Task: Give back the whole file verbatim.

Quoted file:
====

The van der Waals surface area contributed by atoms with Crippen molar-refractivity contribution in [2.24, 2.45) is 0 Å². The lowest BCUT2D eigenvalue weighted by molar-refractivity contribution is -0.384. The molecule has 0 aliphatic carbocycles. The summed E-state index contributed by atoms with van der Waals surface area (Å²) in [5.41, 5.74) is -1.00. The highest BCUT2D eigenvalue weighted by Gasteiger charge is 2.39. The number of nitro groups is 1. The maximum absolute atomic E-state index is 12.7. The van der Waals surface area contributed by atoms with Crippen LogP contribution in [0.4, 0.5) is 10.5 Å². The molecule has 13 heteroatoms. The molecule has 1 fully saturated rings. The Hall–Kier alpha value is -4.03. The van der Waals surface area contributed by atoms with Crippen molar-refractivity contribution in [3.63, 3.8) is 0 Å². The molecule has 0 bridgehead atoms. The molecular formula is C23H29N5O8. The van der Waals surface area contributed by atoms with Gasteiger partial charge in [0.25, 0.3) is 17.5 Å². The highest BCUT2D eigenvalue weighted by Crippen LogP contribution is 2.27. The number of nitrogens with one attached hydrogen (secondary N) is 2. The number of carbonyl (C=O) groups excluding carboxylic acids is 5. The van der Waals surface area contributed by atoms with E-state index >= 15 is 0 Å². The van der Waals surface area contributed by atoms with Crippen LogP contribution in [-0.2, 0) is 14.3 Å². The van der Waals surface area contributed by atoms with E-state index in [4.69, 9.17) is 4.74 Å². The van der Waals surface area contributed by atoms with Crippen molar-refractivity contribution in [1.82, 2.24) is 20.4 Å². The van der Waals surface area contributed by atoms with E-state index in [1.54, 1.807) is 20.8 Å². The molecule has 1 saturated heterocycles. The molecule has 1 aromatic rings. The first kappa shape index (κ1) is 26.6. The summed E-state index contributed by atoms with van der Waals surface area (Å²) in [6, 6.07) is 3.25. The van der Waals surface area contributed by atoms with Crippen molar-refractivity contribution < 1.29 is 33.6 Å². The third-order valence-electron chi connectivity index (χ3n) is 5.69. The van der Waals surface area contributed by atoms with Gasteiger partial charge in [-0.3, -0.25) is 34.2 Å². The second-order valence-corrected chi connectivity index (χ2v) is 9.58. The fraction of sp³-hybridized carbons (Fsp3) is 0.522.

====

The van der Waals surface area contributed by atoms with Crippen molar-refractivity contribution in [2.24, 2.45) is 0 Å². The lowest BCUT2D eigenvalue weighted by molar-refractivity contribution is -0.384. The molecule has 0 aliphatic carbocycles. The summed E-state index contributed by atoms with van der Waals surface area (Å²) in [5.41, 5.74) is -1.00. The highest BCUT2D eigenvalue weighted by Gasteiger charge is 2.39. The number of nitro groups is 1. The maximum absolute atomic E-state index is 12.7. The van der Waals surface area contributed by atoms with Crippen LogP contribution in [0.4, 0.5) is 10.5 Å². The molecule has 13 heteroatoms. The molecule has 1 fully saturated rings. The Hall–Kier alpha value is -4.03. The van der Waals surface area contributed by atoms with Crippen molar-refractivity contribution in [3.63, 3.8) is 0 Å². The molecule has 0 bridgehead atoms. The molecular formula is C23H29N5O8. The van der Waals surface area contributed by atoms with Gasteiger partial charge in [0.25, 0.3) is 17.5 Å². The highest BCUT2D eigenvalue weighted by Crippen LogP contribution is 2.27. The number of nitrogens with one attached hydrogen (secondary N) is 2. The number of carbonyl (C=O) groups excluding carboxylic acids is 5. The van der Waals surface area contributed by atoms with E-state index >= 15 is 0 Å². The van der Waals surface area contributed by atoms with Crippen LogP contribution in [-0.2, 0) is 14.3 Å². The van der Waals surface area contributed by atoms with E-state index in [4.69, 9.17) is 4.74 Å². The van der Waals surface area contributed by atoms with Crippen molar-refractivity contribution in [1.82, 2.24) is 20.4 Å². The van der Waals surface area contributed by atoms with E-state index in [1.54, 1.807) is 20.8 Å². The molecule has 1 saturated heterocycles. The molecule has 1 aromatic rings. The first kappa shape index (κ1) is 26.6. The summed E-state index contributed by atoms with van der Waals surface area (Å²) in [6, 6.07) is 3.25. The van der Waals surface area contributed by atoms with Crippen molar-refractivity contribution < 1.29 is 33.6 Å². The third-order valence-electron chi connectivity index (χ3n) is 5.69. The van der Waals surface area contributed by atoms with Gasteiger partial charge in [-0.3, -0.25) is 34.2 Å². The second-order valence-corrected chi connectivity index (χ2v) is 9.58. The fraction of sp³-hybridized carbons (Fsp3) is 0.522.